Web usability expert Steve Krug starts off his popular book on the topic with these words:
People often ask me: “What’s the most important thing I should do if I want to make sure my Web site is easy to use?” The answer is simple. It’s not “Nothing important should ever be more than two clicks away,” or “Speak the user’s language,” or even “Be consistent.” It’s “Don’t make me think!”
This exposes a common problem. YOU, the person that designed or contributed to or commissioned and approved the site don’t have to think when YOU use the site because YOU know what everything means, how everything is supposed to work, where everything is located and where every click is supposed to go. The problem is that your site users don’t know any of those things when they arrive on your site. Therefore, they are trying to interpret things that you already know the interpretation for. It’s easy to use a map when you’ve already traveled all the roads and arrived at all the destinations, right?
You might use a map that is as difficult to understand as the one above if there is something REALLY valuable at the destination, and it’s the only map you have available to you to get there. If either of those is missing, you’re likely to find something else to do. On the web, there are typically countless options for sites that your customers can go to for the solution to their problem—and they’re most likely going to choose the easiest option with the best value (just like you’d choose the easiest map to get you to where you wanted to go).
Make Life Easier for Users
With that in mind, you can see how important it is that your site is ultra-easy to use. After all, you don’t just want traffic do you? You want a long-lasting, profit-generating relationship don’t you? In business, those only happen when you make life easier for your customers, not harder. Plus, how easy your site is to use psychologically reflects on how easy your company will be to deal with (huge!).
Now that I know you’ve just had a deeper revelation of how important good usability is to a website, let me present to you what Mr. Krug is talking about when he tells us not to make our users think.
Get Inside Their Thoughts and Emotions
If you could get inside the heads of your users, what would their thoughts and emotions be filled with as they make the journey to completing the task they came for on your site? Would they have any confusion over where to click on the page they landed on to get to the next step? Would they have any trouble understanding the labels you’ve used for their navigation options? Would they miss the correct path for their task completion because they assumed another option was more appropriate? Do they feel like your site is trying to get them to do what you want them to do instead of do what they want to do? The answers to these types of questions and many more contribute heavily to the fate of a business’s bottom line.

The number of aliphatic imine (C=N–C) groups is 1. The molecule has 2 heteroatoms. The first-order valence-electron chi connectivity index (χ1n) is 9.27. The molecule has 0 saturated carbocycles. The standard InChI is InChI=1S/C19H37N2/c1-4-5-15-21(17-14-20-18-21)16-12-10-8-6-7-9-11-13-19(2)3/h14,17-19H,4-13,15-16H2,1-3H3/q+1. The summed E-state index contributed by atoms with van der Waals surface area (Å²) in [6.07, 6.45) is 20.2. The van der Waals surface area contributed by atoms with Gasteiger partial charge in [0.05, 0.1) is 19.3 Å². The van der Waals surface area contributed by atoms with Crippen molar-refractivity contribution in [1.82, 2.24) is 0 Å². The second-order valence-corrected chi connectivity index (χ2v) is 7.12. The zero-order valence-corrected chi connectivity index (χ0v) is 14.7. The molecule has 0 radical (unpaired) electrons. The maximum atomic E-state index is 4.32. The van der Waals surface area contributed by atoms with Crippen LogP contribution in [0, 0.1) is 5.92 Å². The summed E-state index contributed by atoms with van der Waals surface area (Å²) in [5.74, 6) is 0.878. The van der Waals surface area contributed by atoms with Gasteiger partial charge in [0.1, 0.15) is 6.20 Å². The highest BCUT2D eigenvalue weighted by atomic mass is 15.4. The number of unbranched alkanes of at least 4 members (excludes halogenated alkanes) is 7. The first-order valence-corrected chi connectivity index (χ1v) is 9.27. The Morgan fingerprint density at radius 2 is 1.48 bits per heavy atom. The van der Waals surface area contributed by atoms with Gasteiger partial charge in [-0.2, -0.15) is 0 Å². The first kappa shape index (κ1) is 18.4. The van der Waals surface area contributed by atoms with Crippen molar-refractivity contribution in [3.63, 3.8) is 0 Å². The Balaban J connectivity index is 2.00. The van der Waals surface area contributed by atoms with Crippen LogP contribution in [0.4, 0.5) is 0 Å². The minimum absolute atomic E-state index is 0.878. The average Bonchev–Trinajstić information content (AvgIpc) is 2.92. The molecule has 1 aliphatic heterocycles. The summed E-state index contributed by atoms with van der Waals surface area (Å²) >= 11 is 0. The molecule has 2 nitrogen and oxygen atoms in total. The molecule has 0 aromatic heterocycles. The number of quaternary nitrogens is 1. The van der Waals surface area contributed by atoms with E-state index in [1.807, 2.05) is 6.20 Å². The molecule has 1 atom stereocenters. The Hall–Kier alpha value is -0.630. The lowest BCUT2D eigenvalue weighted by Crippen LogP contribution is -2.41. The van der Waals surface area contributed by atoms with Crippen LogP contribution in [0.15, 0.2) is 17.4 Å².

Again, it’s understandable that YOU don’t have any trouble with these questions. But of course, you’re not the customer.
The truth is, every time your visitors have trouble using your site, it contributes to their propensity to leave the site and reject you as the vendor of choice to solve their problem. Might a user still develop a long-term relationship with you if they experienced difficulty and frustration on your site? Of course some will. I suppose it depends on the person. But, you can be sure that site difficulty and conversion rate are inversely proportional. The more difficult your site is to use, the lower your conversion rate will be. The easier your site is to use, the higher your conversion rate will be.
Make Everything Obvious
Every element of your site is on a continuum somewhere between obvious and obscure. One of the most important things you can do for your bottom line is to make everything on your site as close to obvious as it can possibly get.
In the coming weeks, I’ll be guiding us through principles that will help us do this, making your website easier to use—and improving conversion rates in the process.